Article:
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To those of you who cosleep...

(66 Posts)
GlenQuagmire Wed 02-Dec-20 17:02:01

Can you tell me about it? I think I need to do it but I am absolutely terrified. I Have read that SIDS affects boys more and babies 2-4 months, which he falls into. But he wasn’t premature,
I don’t smoke or drink alcohol and I’m not a heavy sleeper. I’ll clear the bed of any bedding. But I’m so scared and would never forgive myself if something happened, but I am not sleeping at all and I am starting to get ill.

Can you tell me your experiences, both good and bad? Thanks

OP’s posts: |
IndecentFeminist Wed 02-Dec-20 17:05:38

We have co-slept with all of ours from birth. I made sure we had a good form mattress, wore a long sleeved pj top so I didn't get cold.

We always had a toddler bed or side sleeper attached so either the baby or I could roll over into it. As the babies got bigger they tended to sleep in the crook of my arm.

They all moved into their own beds around 2, and then just came back in in the night when they woke up.

GlenQuagmire Wed 02-Dec-20 17:06:51

Do you sleep away from the baby or are they next to you?

OP’s posts: |
Joeyandpacey Wed 02-Dec-20 17:09:58

Read stuff by dr James McKenna. SIDS is more likely with a baby sleeping on their own. Do you breastfeed?

IndecentFeminist Wed 02-Dec-20 17:09:58

They were always next to me, hence the need for the firm mattress so we didn't roll into each other.

When they were tiny I would often roll away from them once they were asleep or slide them away from me

pearlJ Wed 02-Dec-20 17:11:42

There is a safe way to do it .. please see the following sites for up to date advice

https://www.lullabytrust.org.uk/safer-sleep-advice/co-sleeping/

https://www.lullabytrust.org.uk/safer-sleep-advice/co-sleeping/

There is a picture on the first one, basically the baby goes next to you, with no duvet/ pilllows etc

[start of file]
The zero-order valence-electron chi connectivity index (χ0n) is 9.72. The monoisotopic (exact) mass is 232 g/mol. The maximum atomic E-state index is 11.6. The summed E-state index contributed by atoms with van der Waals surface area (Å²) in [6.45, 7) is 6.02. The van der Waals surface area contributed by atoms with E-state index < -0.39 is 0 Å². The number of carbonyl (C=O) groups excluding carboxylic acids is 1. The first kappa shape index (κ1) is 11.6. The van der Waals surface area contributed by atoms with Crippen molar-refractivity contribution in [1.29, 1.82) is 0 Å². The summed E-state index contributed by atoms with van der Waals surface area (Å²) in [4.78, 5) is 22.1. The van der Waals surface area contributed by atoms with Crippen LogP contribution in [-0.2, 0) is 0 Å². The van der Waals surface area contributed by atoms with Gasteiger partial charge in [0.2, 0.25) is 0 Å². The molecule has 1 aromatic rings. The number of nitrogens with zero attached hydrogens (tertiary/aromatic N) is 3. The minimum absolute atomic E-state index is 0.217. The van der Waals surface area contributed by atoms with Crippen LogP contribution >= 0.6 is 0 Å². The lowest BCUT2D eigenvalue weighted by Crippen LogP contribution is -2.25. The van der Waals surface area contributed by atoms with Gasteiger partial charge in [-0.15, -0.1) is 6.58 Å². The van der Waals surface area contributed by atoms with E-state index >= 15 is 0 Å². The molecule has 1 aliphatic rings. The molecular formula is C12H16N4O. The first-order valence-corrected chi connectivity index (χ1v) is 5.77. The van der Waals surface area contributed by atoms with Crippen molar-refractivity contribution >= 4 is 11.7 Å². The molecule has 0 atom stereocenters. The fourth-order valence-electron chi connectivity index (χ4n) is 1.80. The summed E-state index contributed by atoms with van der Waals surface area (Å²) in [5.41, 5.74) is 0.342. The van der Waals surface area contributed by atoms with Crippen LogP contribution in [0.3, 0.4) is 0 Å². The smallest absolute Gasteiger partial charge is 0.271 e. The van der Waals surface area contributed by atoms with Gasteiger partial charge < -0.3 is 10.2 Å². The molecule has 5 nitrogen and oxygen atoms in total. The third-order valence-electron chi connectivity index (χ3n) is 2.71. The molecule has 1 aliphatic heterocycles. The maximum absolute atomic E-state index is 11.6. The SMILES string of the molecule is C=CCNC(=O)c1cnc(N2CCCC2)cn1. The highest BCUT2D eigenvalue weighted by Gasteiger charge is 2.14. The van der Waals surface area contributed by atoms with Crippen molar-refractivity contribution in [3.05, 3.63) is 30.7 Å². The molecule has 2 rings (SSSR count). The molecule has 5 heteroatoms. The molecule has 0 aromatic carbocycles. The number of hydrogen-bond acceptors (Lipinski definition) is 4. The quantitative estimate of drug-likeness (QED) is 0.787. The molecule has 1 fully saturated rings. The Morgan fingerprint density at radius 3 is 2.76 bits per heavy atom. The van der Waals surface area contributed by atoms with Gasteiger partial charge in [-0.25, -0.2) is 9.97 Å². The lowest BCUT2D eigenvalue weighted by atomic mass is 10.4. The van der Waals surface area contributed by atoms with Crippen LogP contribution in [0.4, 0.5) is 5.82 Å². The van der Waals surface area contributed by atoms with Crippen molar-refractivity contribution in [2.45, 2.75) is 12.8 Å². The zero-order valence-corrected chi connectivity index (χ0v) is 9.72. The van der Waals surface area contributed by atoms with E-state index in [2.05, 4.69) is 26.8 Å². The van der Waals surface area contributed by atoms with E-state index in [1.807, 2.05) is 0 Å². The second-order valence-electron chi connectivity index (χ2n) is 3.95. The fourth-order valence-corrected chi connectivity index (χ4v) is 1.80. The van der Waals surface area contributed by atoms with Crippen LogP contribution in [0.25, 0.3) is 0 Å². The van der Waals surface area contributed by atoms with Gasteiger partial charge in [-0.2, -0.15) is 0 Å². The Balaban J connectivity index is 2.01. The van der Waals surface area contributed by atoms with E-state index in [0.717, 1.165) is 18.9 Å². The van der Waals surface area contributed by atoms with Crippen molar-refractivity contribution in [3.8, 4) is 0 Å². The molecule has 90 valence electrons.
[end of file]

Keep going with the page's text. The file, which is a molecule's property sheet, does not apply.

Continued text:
We love it!

Splann Wed 02-Dec-20 17:12:22

For us it was a life saver. Our eldest was a poor sleeper and until we co-slept I was on my knees almost at breaking point. We co-slept with my youngest from the day he was born. It was easy, relaxing, gentle and made life pleasant.

All the risks for us were low - non smokers, little alcohol, both light sleepers and our babies were fairly big and healthy. We also have a massive bed which while isn’t necessary makes it far more comfortable. Lots of our friends and family co-slept with their babies too so we weren’t surrounded by doubters and horror stories.

Good luck x

SpikeDearheart Wed 02-Dec-20 17:26:10

I have always followed the safe sleep seven - worth taking a look at. Until he was 6 months DS slept between me and the next to me crib. Now he sleeps between DH and I - we have separate duvets (DS is in a sleeping bag) and are both light sleepers, so we're comfortable with this.

Thatwentbadly Wed 02-Dec-20 17:36:44

I didn’t cosleep with DD1 until she was 6 months, as I had a child section and then swapped to formula feeding. We went into her own bed just before 2 years. With DD2 I coslept with from the second night when I was still in hospital.

Emelene Wed 02-Dec-20 17:40:54

An alternative view ... cosleeping (even without smoking etc etc) increases risk of SIDS by 5 times according to this research. That's why it's not recommended.

https://www.nhs.uk/news/pregnancy-and-child/sharing-a-bed-with-your-baby-ups-risk-of-cot-death/

Haggisfish Wed 02-Dec-20 17:42:07

I used a bedside crib that we fixed to side of my bed when dc were teeny tiny.

ReindeersAreBetterThanHumans Wed 02-Dec-20 17:44:45

I coslept with both of mine from being born. I still Colleen with my youngest. She’s nine. Never had any issues but I think you should check out the websites suggested above as I’m sure it will be more up to date than my advice x

jaylajayne Wed 02-Dec-20 17:59:43

I think it's a tough one. Guidelines are there for a reason, and I found it difficult when midwives told me in no uncertain terms that it was not advised. However, I co-slept with all 3 of mine from the age of about 3 months, and with three under the age of 4, it has always been a case of musical beds and doing whatever we can for us all to just get sleep. We took precautions; separate duvets, I don't really drink and not a smoker, when my husband drank he slept in another bedroom, we have a big bed and I'm a super light sleeper. And a bed guard on the bed too. Always. Couple of years later and our oldest 2 are in their own beds. It's been a work in progress with my youngest, now 2, but there's a light at the end of the tunnel. You have to do what is right for you and your family, just be aware of the risks.

GlenQuagmire Wed 02-Dec-20 18:13:52

Emelene

An alternative view ... cosleeping (even without smoking etc etc) increases risk of SIDS by 5 times according to this research. That's why it's not recommended.